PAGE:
From Bro­ken Glass: My Sto­ry of Find­ing Hope in Hitler’s Death Camps to Inspire a New Generation

Steve Ross, Glenn Frank, and Bri­an Wallace
  • Review
By – May 28, 2018

This stir­ring mem­oir of Steve Ross, a high­ly esteemed psy­chol­o­gist for at-risk youth, and founder of the New Eng­land Holo­caust Memo­r­i­al, begins with the cap­ture of nine-year-old Ross in the Nazi sweep of the Lodz ghet­to in 1939. Ross spent the next five years of his life in ten dif­fer­ent death camps. He describes a life-chang­ing event at his lib­er­a­tion from Dachau in 1945. He left the camp to escape its hor­rors and limped down a road where Amer­i­can troops were fil­ing fur­ther into the war zone. On the road, Ross encoun­tered a sol­dier tak­ing a break and eat­ing his canned army rations. The sol­dier spot­ted Ross, an ema­ci­at­ed, bad­ly bruised child, and jumped off his tank to give his can of food to the young boy. Orders came down and the sol­diers had to get back in for­ma­tion and move on. But, before he jumped back into his tank, the sol­dier hand­ed Ross a small, care­ful­ly-fold­ed Amer­i­can flag and said, Amer­i­can.” These acts of kind­ness, writes Ross, ener­gized his life force of hope.” Ross vowed, If I was going to sur­vive this, I would devote my life to help­ing children.”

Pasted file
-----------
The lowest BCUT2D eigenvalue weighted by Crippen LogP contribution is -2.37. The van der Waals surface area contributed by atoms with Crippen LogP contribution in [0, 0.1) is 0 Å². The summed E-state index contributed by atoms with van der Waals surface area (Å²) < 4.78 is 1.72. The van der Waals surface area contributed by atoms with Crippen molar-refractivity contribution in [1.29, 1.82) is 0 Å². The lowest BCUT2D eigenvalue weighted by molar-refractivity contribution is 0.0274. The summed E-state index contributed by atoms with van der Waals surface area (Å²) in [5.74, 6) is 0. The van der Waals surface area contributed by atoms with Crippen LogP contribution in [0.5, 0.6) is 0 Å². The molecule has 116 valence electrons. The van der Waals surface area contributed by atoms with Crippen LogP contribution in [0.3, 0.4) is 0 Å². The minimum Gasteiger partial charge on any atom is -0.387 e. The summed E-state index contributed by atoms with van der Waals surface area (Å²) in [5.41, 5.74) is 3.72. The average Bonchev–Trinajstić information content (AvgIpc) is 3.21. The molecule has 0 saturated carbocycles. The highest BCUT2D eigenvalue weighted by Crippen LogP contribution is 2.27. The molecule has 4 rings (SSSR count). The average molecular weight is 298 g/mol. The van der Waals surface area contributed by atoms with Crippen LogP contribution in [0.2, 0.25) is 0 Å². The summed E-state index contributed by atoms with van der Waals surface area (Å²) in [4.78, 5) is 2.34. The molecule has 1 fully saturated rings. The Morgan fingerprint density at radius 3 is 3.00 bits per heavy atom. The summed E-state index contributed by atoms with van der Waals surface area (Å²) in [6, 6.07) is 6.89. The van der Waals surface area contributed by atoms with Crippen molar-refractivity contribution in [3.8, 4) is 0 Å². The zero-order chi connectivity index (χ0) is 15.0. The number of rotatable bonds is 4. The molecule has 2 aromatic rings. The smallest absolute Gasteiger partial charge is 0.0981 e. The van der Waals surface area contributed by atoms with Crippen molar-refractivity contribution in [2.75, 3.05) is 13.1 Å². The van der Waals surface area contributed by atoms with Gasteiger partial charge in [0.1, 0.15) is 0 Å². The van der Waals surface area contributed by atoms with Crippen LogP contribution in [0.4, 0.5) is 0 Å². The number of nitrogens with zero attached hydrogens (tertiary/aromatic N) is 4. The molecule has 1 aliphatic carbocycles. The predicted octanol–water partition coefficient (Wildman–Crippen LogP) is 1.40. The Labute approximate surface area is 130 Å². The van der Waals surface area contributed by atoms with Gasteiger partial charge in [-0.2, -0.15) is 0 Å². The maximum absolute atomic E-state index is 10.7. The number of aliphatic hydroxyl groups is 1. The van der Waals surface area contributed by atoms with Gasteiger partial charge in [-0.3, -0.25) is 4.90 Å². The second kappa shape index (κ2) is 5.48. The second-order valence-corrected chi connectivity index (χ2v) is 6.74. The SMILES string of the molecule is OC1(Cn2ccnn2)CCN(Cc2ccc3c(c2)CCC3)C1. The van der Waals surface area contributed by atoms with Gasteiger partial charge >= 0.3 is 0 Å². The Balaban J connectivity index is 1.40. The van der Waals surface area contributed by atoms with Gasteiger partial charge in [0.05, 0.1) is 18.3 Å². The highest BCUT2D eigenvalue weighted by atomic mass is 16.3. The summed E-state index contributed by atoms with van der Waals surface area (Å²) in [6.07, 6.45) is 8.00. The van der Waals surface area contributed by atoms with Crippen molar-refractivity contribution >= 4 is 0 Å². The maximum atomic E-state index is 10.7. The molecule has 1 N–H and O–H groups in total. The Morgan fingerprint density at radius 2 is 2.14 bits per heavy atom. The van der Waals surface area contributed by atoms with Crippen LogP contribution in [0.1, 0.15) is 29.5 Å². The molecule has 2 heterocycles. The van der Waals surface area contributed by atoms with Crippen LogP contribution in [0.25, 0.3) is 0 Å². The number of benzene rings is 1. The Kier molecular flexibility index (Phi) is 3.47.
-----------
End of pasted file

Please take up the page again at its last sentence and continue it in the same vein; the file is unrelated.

Ross became a remark­able Amer­i­can. Ray Fly­nn, the long­time Boston may­or and Unit­ed States ambas­sador to the Vat­i­can, described Ross as an all-Amer­i­can hero.”Ross faced unspeak­able hor­rors and used those expe­ri­ences as a spring­board into a life spent help­ing oth­ers. He became a high­ly suc­cess­ful social activist and men­tor com­mit­ted to help­ing at-risk young peo­ple fin­ish high school and attend col­lege. He did his best to push back against the hatred and big­otry block by block” in South Boston. He used sports to help bring kids togeth­er, and advo­cat­ed for change when the Boston School Com­mit­tee refused to accept the inte­gra­tion of African Amer­i­can and white school chil­dren. He also com­mit­ted him­self to remem­ber­ing the vic­tims of the Shoah and became one of the founders of the New Eng­land Holo­caust Memo­r­i­al in Boston.

The book is an enthralling read. The short chap­ters pro­vide detailed descrip­tions of his har­row­ing expe­ri­ences run­ning from the Nazis, and his ter­ri­fy­ing expe­ri­ences in the camps. These chap­ters are fol­lowed by Ross’s descrip­tions of the work he did to help inner city kids suc­ceed in school. The jux­ta­po­si­tion of the two worlds — one hell­ish, the oth­er filled with ener­gy, hope, and benev­o­lence — is very powerful.

Car­ol Poll, Ph.D., is the retired Chair of the Social Sci­ences Depart­ment and Pro­fes­sor of Soci­ol­o­gy at the Fash­ion Insti­tute of Tech­nol­o­gy of the State Uni­ver­si­ty of New York. Her areas of inter­est include the soci­ol­o­gy of race and eth­nic rela­tions, the soci­ol­o­gy of mar­riage, fam­i­ly and gen­der roles and the soci­ol­o­gy of Jews.

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